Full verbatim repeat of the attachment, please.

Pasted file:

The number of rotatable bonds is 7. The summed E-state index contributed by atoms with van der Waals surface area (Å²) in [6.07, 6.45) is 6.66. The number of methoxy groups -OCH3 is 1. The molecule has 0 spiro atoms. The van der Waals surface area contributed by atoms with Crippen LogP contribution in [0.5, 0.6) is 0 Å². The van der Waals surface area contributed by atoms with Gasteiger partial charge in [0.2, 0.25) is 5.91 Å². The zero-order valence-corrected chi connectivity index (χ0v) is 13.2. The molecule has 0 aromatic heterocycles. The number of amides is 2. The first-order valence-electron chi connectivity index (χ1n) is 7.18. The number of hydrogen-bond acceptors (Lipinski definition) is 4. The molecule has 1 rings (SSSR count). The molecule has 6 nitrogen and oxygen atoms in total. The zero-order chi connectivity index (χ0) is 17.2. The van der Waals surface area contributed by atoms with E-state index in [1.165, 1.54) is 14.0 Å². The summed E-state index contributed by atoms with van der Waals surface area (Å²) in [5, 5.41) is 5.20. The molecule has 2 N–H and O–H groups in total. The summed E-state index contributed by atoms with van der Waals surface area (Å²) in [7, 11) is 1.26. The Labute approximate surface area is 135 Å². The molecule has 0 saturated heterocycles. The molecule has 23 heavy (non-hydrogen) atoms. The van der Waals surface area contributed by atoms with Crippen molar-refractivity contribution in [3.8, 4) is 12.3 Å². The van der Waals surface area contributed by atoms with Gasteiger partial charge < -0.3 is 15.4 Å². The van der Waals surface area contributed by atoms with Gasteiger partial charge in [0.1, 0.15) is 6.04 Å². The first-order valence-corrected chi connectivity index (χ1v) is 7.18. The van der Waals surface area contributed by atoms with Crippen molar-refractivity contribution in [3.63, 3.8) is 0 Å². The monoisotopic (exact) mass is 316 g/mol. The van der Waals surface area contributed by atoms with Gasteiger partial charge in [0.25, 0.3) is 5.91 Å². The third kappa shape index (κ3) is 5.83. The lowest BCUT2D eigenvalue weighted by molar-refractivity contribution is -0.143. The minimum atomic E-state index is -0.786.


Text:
The number of rotatable bonds is 7. The summed E-state index contributed by atoms with van der Waals surface area (Å²) in [6.07, 6.45) is 6.66. The number of methoxy groups -OCH3 is 1. The molecule has 0 spiro atoms. The van der Waals surface area contributed by atoms with Crippen LogP contribution in [0.5, 0.6) is 0 Å². The van der Waals surface area contributed by atoms with Gasteiger partial charge in [0.2, 0.25) is 5.91 Å². The zero-order valence-corrected chi connectivity index (χ0v) is 13.2. The molecule has 0 aromatic heterocycles. The number of amides is 2. The first-order valence-electron chi connectivity index (χ1n) is 7.18. The number of hydrogen-bond acceptors (Lipinski definition) is 4. The molecule has 1 rings (SSSR count). The molecule has 6 nitrogen and oxygen atoms in total. The zero-order chi connectivity index (χ0) is 17.2. The van der Waals surface area contributed by atoms with E-state index in [1.165, 1.54) is 14.0 Å². The summed E-state index contributed by atoms with van der Waals surface area (Å²) in [5, 5.41) is 5.20. The molecule has 2 N–H and O–H groups in total. The summed E-state index contributed by atoms with van der Waals surface area (Å²) in [7, 11) is 1.26. The Labute approximate surface area is 135 Å². The molecule has 0 saturated heterocycles. The molecule has 23 heavy (non-hydrogen) atoms. The van der Waals surface area contributed by atoms with Crippen molar-refractivity contribution in [3.8, 4) is 12.3 Å². The van der Waals surface area contributed by atoms with Gasteiger partial charge < -0.3 is 15.4 Å². The van der Waals surface area contributed by atoms with Gasteiger partial charge in [0.1, 0.15) is 6.04 Å². The first-order valence-corrected chi connectivity index (χ1v) is 7.18. The van der Waals surface area contributed by atoms with Crippen molar-refractivity contribution in [3.63, 3.8) is 0 Å². The monoisotopic (exact) mass is 316 g/mol. The van der Waals surface area contributed by atoms with Gasteiger partial charge in [0.25, 0.3) is 5.91 Å². The third kappa shape index (κ3) is 5.83. The lowest BCUT2D eigenvalue weighted by molar-refractivity contribution is -0.143. The minimum atomic E-state index is -0.786.